So my early networking experiences left me feeling awful—and, after all my Navy success, uncommonly awkward.
Fast forward to Veterans’ Day 2013. Now I can smile at my experience, because it fueled my passion to not only decrease my own suffering at networking, but to teach other people how to decrease theirs so they could enjoy the process as much as I’ve learned to do.
After spending a few years hating the idea of networking and struggling to feel confident doing it, I finally created a strategy for myself that transformed my experience. Something else that helped me very much was Susan RoAne’s book, How to Work a Room, where I found a few sentences that inspired me to take focused action.
Ms. RoAne was speaking directly to me when she wrote, “Find someone in the room who looks as miserable as you feel, and approach them. Start a conversation and you will be their hero.”
A little practice at using the skills I had honed with every Navy transfer and voila! This sailor mastered networking.
For the last 10 years, I’ve been sharing my networking strategies with chambers of commerce and business audiences. These strategies are the antidote to the overabundance of cards in your face and 30-second elevator speeches that leave so many otherwise skilled professionals with the feeling that they’d rather have a root canal than network.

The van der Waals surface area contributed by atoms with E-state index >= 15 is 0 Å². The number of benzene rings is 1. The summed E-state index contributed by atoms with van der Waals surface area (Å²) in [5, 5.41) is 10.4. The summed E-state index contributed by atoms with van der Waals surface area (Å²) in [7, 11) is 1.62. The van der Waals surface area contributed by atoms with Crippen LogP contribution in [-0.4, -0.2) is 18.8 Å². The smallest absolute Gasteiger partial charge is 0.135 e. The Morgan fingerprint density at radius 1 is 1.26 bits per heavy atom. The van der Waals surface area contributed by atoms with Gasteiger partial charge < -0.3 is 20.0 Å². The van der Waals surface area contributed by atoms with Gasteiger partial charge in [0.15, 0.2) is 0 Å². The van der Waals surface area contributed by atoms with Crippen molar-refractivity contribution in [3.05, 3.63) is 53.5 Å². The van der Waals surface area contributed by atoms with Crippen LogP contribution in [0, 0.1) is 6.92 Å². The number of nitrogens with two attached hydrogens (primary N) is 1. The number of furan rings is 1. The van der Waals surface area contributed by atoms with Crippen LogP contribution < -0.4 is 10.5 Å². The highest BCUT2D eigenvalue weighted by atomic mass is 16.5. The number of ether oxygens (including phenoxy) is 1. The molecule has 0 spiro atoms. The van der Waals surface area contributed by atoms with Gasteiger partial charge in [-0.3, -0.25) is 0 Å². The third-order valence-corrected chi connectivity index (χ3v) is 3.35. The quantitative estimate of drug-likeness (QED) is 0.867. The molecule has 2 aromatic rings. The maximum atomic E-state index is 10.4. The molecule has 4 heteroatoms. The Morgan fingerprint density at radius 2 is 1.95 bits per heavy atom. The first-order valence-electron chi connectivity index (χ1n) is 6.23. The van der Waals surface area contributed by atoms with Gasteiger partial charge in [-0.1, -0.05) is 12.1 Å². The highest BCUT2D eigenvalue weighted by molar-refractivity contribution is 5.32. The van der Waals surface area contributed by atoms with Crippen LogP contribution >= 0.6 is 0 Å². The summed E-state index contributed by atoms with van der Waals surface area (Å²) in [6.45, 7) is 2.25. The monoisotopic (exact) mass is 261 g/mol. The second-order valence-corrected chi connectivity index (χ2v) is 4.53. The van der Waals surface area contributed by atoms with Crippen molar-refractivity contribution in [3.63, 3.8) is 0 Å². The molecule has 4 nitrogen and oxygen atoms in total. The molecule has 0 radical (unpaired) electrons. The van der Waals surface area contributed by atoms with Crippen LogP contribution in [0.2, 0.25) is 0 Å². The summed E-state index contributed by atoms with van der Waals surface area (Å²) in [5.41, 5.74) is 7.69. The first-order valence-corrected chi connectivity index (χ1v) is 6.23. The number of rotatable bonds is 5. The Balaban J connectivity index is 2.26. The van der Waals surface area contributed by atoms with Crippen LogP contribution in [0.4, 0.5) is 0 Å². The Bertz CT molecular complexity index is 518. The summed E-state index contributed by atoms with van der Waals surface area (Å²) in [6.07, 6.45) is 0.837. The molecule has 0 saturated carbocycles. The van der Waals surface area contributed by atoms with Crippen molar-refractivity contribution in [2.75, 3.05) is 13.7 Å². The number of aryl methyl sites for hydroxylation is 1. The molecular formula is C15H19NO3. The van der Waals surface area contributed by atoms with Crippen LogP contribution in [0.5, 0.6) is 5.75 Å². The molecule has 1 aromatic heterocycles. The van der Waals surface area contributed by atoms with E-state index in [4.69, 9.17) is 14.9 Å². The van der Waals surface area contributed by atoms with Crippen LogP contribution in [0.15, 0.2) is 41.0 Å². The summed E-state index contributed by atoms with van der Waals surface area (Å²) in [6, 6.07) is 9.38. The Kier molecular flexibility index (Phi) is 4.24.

Here are three of those strategies you can use right away:
- Make a decision: decide which events will best allow you to meet the people you most want to do business with. All networking events are not created equal! Pick the time of the day you’re freshest at; pick the events you have the best chance of enjoying. Then arrive early and greet people as they arrive. This is a great way to get very comfortable, very quickly.
- Focus your Attention: Now that you’ve decided where your best networking opportunities are and what time of day best suits you, once you arrive, focus your attention on meeting 3-5 people you don’t know and having a conversation with them. Paying any attention to yourself is a waste of your time and will diminish your success significantly. So will hanging out with all the people you already know, even if it feels more comfortable in the moment.
- Ask a question—and listen to the answer: this is the number one secret of the most successful networkers. When you focus your attention on the other person, ask a question and really listen, you will distinguish yourself as exceptional. Most people won’t remember what you say at these events—which is why you save the real conversation for the coffee or lunch you’ll schedule for your next meeting—yet they always remember how they felt in your presence. You can make it a memorable experience when you really listen.
Veterans’ Day gives me a reason to be thankful—for a variety of reasons. And if you’re a veteran reading this, let me thank you for your service. I hope you will remember all the networking practice you got with every transfer to a new base… and trust those skills here in the civilian world.
Let me know what you think about using these strategies—I’d love to hear from you.